Shri S.V. Despande, learned counsel, has placed reliance on the judgment of the same Bench in another case in Shiv Saran Lal vs. State of M.P. & Ors. [AIR 1980 M.P.93]. Therein, learned Judges have held that since the communication of acceptance was not made before the expiry of January 31 of the succeeding year, the contractor was not liable for the payment thereof. On the principle of the communication, as stated earlier, there is no quarrel but the learned Judges have not considered the further aspect, viz., whether in a case of continuing contract, is he absolved of the liability ? In the view as we have stated earlier, the same Branch appears to have taken inconsistent view without reference to the judgment under appeal.

Therefore, the later view expressed by the High Court on the liability is not correct in law.

The question then is : whether the arrears due from the lessee-contractor would be recovered as arrears of land revenue ? Section 155 of the Land Revenue Code and Section 3 and 4(2) of the Revenue Recovery Act of 1890 reads as under :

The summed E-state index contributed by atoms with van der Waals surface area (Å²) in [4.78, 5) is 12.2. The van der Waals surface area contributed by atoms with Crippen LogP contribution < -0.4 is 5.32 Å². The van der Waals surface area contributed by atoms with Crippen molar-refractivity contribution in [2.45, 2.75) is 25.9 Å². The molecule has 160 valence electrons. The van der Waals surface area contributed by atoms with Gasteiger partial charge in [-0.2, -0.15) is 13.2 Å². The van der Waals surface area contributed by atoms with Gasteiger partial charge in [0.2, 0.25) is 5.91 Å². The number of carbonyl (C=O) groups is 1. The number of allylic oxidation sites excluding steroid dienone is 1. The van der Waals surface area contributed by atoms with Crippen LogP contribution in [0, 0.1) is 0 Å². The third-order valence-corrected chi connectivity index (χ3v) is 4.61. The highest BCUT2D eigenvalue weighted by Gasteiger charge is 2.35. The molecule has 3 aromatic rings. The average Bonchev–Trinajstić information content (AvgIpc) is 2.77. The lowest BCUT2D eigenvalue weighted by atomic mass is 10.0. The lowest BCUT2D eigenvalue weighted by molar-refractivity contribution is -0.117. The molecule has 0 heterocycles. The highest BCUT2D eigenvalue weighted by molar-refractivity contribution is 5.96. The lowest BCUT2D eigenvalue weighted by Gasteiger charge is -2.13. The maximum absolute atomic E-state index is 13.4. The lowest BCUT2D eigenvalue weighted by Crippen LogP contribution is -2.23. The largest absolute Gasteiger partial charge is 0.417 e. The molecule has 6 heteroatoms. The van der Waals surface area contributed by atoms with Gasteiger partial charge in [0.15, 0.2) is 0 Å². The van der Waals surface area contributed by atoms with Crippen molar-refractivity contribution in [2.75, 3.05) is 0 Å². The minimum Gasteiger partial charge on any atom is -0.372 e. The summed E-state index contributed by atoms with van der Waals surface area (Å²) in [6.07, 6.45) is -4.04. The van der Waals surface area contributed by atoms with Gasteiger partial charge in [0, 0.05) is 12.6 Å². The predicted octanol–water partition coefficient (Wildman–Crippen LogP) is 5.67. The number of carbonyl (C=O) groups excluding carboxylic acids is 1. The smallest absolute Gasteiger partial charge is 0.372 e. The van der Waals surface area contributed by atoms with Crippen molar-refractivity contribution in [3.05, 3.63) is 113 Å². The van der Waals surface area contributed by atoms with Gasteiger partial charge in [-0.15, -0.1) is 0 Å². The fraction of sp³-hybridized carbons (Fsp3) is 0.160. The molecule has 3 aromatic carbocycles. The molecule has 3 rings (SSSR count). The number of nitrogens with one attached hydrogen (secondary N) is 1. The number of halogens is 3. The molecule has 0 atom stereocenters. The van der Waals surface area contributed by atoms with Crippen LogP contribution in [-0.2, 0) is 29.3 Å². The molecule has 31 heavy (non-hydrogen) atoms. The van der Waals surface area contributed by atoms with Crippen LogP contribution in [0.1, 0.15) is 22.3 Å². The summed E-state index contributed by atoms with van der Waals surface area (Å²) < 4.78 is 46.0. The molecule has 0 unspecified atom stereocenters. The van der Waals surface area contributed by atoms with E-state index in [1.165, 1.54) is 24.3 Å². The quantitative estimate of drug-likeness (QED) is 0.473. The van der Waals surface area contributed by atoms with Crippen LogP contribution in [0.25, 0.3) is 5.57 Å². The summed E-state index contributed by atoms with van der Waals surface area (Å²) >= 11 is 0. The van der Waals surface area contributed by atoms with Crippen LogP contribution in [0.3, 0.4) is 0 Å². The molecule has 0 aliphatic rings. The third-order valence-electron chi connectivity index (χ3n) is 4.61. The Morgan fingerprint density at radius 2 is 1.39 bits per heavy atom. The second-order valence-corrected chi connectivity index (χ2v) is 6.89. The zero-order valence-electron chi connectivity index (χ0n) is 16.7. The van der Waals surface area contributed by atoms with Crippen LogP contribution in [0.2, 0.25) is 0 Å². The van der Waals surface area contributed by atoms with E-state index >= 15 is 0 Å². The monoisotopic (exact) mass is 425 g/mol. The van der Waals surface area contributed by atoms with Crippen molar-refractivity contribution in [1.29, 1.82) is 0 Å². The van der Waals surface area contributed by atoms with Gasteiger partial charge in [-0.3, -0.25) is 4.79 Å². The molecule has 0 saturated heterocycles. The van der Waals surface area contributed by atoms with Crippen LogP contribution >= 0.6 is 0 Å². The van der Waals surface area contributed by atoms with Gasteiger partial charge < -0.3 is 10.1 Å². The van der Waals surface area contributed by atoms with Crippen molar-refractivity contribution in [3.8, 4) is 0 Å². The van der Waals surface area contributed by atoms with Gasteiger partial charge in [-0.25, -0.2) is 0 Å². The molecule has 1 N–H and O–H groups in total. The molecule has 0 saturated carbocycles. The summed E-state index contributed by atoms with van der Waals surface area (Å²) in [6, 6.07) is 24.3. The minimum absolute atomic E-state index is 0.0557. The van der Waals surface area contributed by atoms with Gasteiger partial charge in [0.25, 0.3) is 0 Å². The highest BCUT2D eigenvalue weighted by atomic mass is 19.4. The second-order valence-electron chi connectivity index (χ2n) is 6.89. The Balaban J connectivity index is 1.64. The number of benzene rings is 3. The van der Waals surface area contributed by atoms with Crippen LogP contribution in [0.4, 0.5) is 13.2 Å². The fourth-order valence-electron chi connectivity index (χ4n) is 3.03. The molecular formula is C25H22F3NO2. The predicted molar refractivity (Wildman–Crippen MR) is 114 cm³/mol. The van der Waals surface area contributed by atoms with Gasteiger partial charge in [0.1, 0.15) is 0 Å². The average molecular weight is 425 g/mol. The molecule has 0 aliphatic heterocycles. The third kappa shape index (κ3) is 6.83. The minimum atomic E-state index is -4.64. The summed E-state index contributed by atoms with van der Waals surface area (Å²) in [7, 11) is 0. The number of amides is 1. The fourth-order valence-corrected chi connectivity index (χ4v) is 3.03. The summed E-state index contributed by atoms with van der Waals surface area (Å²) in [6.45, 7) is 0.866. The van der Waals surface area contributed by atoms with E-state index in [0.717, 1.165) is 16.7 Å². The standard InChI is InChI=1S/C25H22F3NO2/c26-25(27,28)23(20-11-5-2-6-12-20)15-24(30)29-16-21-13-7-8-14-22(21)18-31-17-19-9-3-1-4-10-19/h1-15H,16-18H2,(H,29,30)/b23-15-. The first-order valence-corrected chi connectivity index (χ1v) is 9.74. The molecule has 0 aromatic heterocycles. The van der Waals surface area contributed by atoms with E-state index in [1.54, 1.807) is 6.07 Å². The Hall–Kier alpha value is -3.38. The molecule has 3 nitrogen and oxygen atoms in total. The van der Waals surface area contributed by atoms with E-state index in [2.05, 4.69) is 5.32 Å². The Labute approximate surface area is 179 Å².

"155. The following monies, may be recovered, as far as may be under the provisions of this chapter in the same manner as arrears of land revenue ;

(a)XXXXX XXXX XXXXX (b) all monies falling due to the State Government under any grant, least or contract which provides that they shall be recoverable in the same manner as an arrears of land revenue." Section 3 of the Revenue Recovery Act.

"3. Recovery of public demands by enforcement of process in other districts than those in which they become payable (1) where an arrear of land revenue, or a sum recoverable as an arrear of land- revenue is payable to a Collector by a defaulter being or having property in a district other than that in which the arrear accrued or the sum is payable, the Collector may send to the Collector of the other district a certificate in the form as nearly as may be of the Schedule, stating - (a) the name of the defaulter and such other particulars as may be necessary for his identification, and (b) the amount payable by him and the account on which it is due .